Working from home for large corporations has increased by 60% over the past five years or so, and at some companies, almost half the staff telecommutes. Studies have demonstrated a number of benefits:

  • A Stanford study found that Chinese call-center employees who worked from home were thirteen per cent more productive.
  • Another estimated that a ten-per-cent increase in telecommuting could save a hundred billion dollars in lost time and expenses.
  • By putting home at the center of society, it reintegrates work and family.
  • By cutting down on physical commuting it cuts emissions and saves the environment
  • Flexible work arrangements produce higher employee satisfaction, motivation and engagement as well as lower staff turnover.

But, as part of her so-far-successful efforts to turnaround and rebuild Yahoo, C.E.O. Marissa Mayer has banned all telecommuting.

So why’s a futuristic company like Yahoo rewinding the future?

It’s realized that for all the benefits of telecommuting, there were three areas where more was being lost than gained.

1. Loss of informal communication
It’s much harder for telecommuters to have the kind of informal and unplanned interaction that shares knowledge, challenges people to see things from another’s perspective, gets them out of their mental ruts, and stimulates creativity and productivity. Less communication means less collaboration.

2. Loss of trust
Telecommuting makes it harder to foster trust and solidarity. Face time is still the best way to build relationships. Studies have found that even occassional face-to-face meetings of “virtual teams” significantly increased trust and boosted performance.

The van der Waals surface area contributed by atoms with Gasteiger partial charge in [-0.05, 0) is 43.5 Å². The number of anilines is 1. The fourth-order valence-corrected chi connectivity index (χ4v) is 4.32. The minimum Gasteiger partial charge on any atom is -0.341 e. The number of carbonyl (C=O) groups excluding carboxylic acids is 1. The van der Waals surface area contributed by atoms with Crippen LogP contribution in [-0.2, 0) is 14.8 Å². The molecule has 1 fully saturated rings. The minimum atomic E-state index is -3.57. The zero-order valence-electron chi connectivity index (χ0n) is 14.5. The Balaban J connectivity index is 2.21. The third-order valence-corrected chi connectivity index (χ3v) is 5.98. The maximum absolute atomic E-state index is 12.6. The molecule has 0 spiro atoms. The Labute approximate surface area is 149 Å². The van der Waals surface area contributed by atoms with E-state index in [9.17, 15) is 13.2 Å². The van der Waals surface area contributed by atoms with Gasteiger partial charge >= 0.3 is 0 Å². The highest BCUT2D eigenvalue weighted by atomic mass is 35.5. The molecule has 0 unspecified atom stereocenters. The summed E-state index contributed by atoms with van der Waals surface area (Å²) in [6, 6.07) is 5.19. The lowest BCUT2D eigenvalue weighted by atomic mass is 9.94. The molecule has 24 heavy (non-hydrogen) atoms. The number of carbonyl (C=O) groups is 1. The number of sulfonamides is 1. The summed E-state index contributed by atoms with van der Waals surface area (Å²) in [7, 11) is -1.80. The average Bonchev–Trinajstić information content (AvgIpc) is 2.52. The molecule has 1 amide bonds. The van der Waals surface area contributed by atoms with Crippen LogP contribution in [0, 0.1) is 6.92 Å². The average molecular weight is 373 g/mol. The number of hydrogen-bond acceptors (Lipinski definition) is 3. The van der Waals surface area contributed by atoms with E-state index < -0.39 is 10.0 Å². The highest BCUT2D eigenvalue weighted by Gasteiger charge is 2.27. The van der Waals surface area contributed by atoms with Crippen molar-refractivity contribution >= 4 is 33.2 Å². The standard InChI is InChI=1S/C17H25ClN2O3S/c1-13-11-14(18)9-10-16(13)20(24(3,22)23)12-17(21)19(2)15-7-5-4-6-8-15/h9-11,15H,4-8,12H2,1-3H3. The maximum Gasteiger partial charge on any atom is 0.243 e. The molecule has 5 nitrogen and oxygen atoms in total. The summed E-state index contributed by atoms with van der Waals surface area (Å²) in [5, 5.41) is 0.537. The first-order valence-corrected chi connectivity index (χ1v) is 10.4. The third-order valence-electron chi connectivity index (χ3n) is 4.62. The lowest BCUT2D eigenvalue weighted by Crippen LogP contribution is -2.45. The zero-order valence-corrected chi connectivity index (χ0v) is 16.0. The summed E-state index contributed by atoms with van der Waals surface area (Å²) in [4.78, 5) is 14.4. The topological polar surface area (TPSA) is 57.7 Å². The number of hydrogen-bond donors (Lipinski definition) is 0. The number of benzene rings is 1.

3. Loss of energy
Yahoo’s office was virtually empty on a Friday, demoralizing and sucking the life out of the rare few who did turn up to the ghost town.

Telecommuting to church?
If this is true of Yahoo, how much more of your local church. You might be able to get better sermons online, or it might be just so much more “efficient” to simply listen to your pastor’s podcast. But if you regularly “telecommute” to church, you are losing more than you are gaining. You are losing valuable opportunities to learn from the “chance” meetings with other Christians in the foyer, in the corridors, and in the car park. You are undermining trust and unity between Christians. And you are sapping vital energy from the demoralized body of Christ.

So push yourself out of bed, get in the car, and get along to your local church. You’ll learn surprising lessons from the most surprising people, you’ll build valuable relationships, and you’ll get and give morale-boosting energy.

  • Michael

    Interesting opinion on how the culture of telecommuting could affect the church Here in Portugal, we stream our Sunday services for people who may not be comfortable attending an Evangelical church and for shut-ins and people who are ill. Recently a brother told me that his wife wanted him to stay home from church and just watch it online at the house. He replied by saying that it was good to have it online, but it is just not the same as actually attending the service and worshipping with the rest of the local assembly.

  • E.J. Dolce

    Amen to this article! Corporate culture is encroaching on churches everywhere. One result is to produce “Christianity a la carte” or “Jesus on Demand”. I know about it because I was once in that crowd. Nothing substitutes for shoulder-to-shoulder Christianity and unless one is in the most extreme circumstances, a believer should be a regular at his/her local assembly.

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  • Joe Wheaton

    Great post. Fact!

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